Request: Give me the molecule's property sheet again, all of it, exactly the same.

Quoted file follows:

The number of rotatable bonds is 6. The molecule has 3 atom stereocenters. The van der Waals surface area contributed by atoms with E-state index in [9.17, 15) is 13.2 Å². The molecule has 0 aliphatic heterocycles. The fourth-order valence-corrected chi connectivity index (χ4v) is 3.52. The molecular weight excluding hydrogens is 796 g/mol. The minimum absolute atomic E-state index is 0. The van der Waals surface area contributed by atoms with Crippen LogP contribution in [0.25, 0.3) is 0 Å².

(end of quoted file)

The number of rotatable bonds is 6. The molecule has 3 atom stereocenters. The van der Waals surface area contributed by atoms with E-state index in [9.17, 15) is 13.2 Å². The molecule has 0 aliphatic heterocycles. The fourth-order valence-corrected chi connectivity index (χ4v) is 3.52. The molecular weight excluding hydrogens is 796 g/mol. The minimum absolute atomic E-state index is 0. The van der Waals surface area contributed by atoms with Crippen LogP contribution in [0.25, 0.3) is 0 Å².